South Portland gym joins Portland Veterans Network
SOUTH PORTLAND — Phil Gouzie has set aside his cane and feels his strength returning to his upper body.
John Bingler attends two 90-minute workouts each week to help stay mobile as he confronts Parkinson's disease.
Both men are U.S. Navy veterans with health conditions not associated with their tours of duty. They are part of an expanding group of veterans using the Medically Oriented Gym in South Portland for physical therapy, health evaluations and exercise.
The gym on Foden Road, also known by its MOG acronym, was once the site of a company health club operated by Fairchild Semiconductor, and then by Saco Bay Physical Therapy.
Now co-owned by Chris Pribish and Jaclyn Morrill-Chadbourne, with Bill McCormick as a principal partner, the gym programs are tailored to help members become and stay fit while confronting chronic health conditions like cardiovascular disease, diabetes and orthopedic and musculoskeletal issues.
The gym is open to the public, too, but McCormick and former Navy SEAL Chris Tyll of North Yarmouth have made MOG a part of the Portland Veterans Network, established by the Greater Portland Regional Chamber. Tyll, who recently ran unsuccessfully for the state Senate in District 11, is chairman of the Portland Veterans Network.
Tyll and McCormick said they want to attract veterans of all ages to the gym as a way for veterans like Bingler, 74, and Gouzie, 90, who are long past their days of service, to stay fit, socialize and get the best of recommended physician care.
Through this Saturday, the gym is waiving its $49 enrollment fee and discounting membership fees 15 percent for active and retired military personnel.
Morrill-Chadbourne said all new members receive thorough screenings before they exercise and therapy programs are tailored for the best results. Members are re-evaluated quarterly.
The approach is unique, she said, merging disciplines while encouraging workout and fitness in individual and group settings as a way to reduce future medical expenses.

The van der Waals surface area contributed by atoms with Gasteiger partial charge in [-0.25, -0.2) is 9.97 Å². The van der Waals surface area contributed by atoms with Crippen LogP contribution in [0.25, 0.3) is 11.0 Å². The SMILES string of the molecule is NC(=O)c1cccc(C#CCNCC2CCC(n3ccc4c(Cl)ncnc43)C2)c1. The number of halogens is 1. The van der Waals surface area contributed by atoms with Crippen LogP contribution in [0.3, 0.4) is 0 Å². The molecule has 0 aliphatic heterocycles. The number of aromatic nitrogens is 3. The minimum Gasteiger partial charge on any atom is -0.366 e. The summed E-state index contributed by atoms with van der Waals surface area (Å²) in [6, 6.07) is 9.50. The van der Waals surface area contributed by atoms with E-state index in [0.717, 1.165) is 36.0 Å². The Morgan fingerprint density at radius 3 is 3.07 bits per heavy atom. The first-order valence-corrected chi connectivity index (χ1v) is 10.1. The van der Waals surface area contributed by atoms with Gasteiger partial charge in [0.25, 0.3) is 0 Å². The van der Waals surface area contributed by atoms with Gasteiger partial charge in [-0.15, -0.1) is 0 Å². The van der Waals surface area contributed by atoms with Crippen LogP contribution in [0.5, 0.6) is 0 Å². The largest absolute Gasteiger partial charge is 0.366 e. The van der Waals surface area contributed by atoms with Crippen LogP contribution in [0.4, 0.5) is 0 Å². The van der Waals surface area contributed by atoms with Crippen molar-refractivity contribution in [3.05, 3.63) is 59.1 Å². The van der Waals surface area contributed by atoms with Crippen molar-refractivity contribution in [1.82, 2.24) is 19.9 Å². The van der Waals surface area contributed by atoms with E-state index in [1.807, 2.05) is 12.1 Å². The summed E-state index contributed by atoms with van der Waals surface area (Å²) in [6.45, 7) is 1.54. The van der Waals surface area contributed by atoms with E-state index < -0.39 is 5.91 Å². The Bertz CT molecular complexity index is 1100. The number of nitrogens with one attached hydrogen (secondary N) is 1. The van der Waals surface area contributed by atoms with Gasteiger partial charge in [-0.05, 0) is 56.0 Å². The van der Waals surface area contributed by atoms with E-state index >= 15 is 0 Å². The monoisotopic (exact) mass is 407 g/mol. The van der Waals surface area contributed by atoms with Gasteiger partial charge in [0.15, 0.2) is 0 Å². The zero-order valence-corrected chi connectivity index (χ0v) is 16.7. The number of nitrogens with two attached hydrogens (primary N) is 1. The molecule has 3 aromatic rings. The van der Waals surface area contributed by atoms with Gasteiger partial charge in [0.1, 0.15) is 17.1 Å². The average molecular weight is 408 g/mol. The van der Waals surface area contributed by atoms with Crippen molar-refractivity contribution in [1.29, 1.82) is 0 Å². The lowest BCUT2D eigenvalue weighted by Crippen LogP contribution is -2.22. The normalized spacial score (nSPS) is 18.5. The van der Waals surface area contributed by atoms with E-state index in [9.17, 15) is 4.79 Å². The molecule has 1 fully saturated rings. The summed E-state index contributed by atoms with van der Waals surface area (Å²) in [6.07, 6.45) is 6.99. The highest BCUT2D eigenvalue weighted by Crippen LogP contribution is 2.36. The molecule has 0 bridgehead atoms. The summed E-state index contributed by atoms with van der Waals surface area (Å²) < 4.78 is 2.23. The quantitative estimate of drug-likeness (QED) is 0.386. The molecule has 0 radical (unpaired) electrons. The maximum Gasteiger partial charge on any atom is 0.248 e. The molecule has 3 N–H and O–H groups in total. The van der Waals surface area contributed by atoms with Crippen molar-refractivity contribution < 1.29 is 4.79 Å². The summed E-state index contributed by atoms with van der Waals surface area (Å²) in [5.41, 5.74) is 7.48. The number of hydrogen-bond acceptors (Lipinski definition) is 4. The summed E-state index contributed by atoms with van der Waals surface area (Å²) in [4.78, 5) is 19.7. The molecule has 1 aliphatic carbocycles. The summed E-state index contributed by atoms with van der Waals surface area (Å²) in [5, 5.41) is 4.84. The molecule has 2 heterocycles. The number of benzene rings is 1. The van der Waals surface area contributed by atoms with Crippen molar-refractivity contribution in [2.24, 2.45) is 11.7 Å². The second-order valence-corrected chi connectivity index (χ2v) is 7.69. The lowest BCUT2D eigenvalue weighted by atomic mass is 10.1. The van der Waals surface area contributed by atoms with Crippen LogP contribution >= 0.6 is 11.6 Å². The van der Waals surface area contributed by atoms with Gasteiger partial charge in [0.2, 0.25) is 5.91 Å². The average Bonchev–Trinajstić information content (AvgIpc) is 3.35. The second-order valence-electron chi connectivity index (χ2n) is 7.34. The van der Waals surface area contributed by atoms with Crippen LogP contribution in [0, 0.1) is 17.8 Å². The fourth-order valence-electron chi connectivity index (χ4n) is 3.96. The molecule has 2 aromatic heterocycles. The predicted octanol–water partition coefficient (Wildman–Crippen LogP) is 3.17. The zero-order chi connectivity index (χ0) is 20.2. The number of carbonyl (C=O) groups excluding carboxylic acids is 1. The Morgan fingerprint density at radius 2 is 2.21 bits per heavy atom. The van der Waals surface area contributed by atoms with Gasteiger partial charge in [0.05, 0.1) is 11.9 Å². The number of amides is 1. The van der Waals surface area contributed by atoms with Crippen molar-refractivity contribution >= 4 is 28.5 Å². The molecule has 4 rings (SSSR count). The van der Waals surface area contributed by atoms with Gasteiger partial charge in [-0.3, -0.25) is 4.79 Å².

"Physical therapists can be the center of this model," Morrill-Chadbourne said.
Tyll said Pribish and Morrill-Chadbourne are adept at understanding veterans' needs and providing guidance and encouragement.
"Chris never served, but he can put veterans in their comfort zone. He is going to be your enemy at about minute 40 of your workout, but the next day, you are going to thank him," Tyll said. "It is going to help anybody re-acclimate, no matter if they were injured or not."
Bingler served in the Navy from 1959 to 1962, much of his duty was in an underwater demolitions team preceding the establishment of the Navy SEALs. In civilian life, he was a trial lawyer, including work with the U.S. Department of Justice Civil Rights Division.
His wife, Marsha Bingler, said he stayed active after the service, mostly jogging and swimming. But Parkinson's disease affects the central nervous system, causing muscular tremors and difficulty walking; John Bingler is still able to swim and his MOG workouts involve movements designed to enhance communication between his brain and muscles.
"It is a problem, but it is not insurmountable," he said.
From his days as the champion wrestler on his submarine in World War II until his late wife, Grace, became ill, Gouzie stayed active and fit. He cared for his wife as her health declined; they were married 61 years when she died in March.
"'I do' means I do," Gouzie said.
Gouzie has spinal stenosis, and lost 50 pounds as he cared for his wife. He was referred to MOG and saw quick results.
"I was starting to walk like an old man. I didn't like that," he said.
His workouts include 15-minute bike rides, leg stretches, and pulling exercises to rebuild his upper body. On Monday, his daughter, Connie Libby, sat and watched him work with trainer Matt Kohler.
"I'm just so happy. He is getting stronger and he has made friends," Libby said.
Tyll said the social aspect also has benefits for veterans.
"The stories swapped in the locker room may be a part of the healing process," he said.
Tyll and McCormick said the MOG approach works with anyone confronting chronic health issues, and McCormick hopes insurance companies and physicians will take notice of tangible results.
Charity Hirst, director of marketing at the gym, said staff is creating more detailed instruction pads for physicians to give patients who need exercise and physical therapy.
"The icebreaker is we spend so much time with people in the beginning, developing trust and camaraderie," McCormick said.